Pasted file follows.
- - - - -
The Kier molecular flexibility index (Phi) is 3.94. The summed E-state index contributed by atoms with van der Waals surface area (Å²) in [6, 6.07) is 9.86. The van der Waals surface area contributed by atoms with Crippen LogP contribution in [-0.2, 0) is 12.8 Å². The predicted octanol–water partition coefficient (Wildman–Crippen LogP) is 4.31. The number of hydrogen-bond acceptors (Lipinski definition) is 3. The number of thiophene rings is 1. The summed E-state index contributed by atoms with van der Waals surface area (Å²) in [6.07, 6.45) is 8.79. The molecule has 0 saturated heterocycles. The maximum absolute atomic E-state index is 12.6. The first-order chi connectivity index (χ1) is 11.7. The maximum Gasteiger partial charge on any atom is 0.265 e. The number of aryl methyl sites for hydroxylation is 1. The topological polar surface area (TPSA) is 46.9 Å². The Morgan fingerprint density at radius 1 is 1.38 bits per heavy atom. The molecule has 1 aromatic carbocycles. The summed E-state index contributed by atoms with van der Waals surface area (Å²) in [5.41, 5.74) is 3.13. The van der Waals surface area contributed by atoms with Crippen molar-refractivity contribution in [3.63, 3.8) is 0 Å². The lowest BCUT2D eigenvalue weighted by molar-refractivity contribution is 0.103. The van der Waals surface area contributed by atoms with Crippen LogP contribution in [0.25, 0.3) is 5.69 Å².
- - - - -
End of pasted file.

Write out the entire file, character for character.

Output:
The Kier molecular flexibility index (Phi) is 3.94. The summed E-state index contributed by atoms with van der Waals surface area (Å²) in [6, 6.07) is 9.86. The van der Waals surface area contributed by atoms with Crippen LogP contribution in [-0.2, 0) is 12.8 Å². The predicted octanol–water partition coefficient (Wildman–Crippen LogP) is 4.31. The number of hydrogen-bond acceptors (Lipinski definition) is 3. The number of thiophene rings is 1. The summed E-state index contributed by atoms with van der Waals surface area (Å²) in [6.07, 6.45) is 8.79. The molecule has 0 saturated heterocycles. The maximum absolute atomic E-state index is 12.6. The first-order chi connectivity index (χ1) is 11.7. The maximum Gasteiger partial charge on any atom is 0.265 e. The number of aryl methyl sites for hydroxylation is 1. The topological polar surface area (TPSA) is 46.9 Å². The Morgan fingerprint density at radius 1 is 1.38 bits per heavy atom. The molecule has 1 aromatic carbocycles. The summed E-state index contributed by atoms with van der Waals surface area (Å²) in [5.41, 5.74) is 3.13. The van der Waals surface area contributed by atoms with Crippen molar-refractivity contribution in [3.63, 3.8) is 0 Å². The lowest BCUT2D eigenvalue weighted by molar-refractivity contribution is 0.103. The van der Waals surface area contributed by atoms with Crippen LogP contribution in [0.25, 0.3) is 5.69 Å².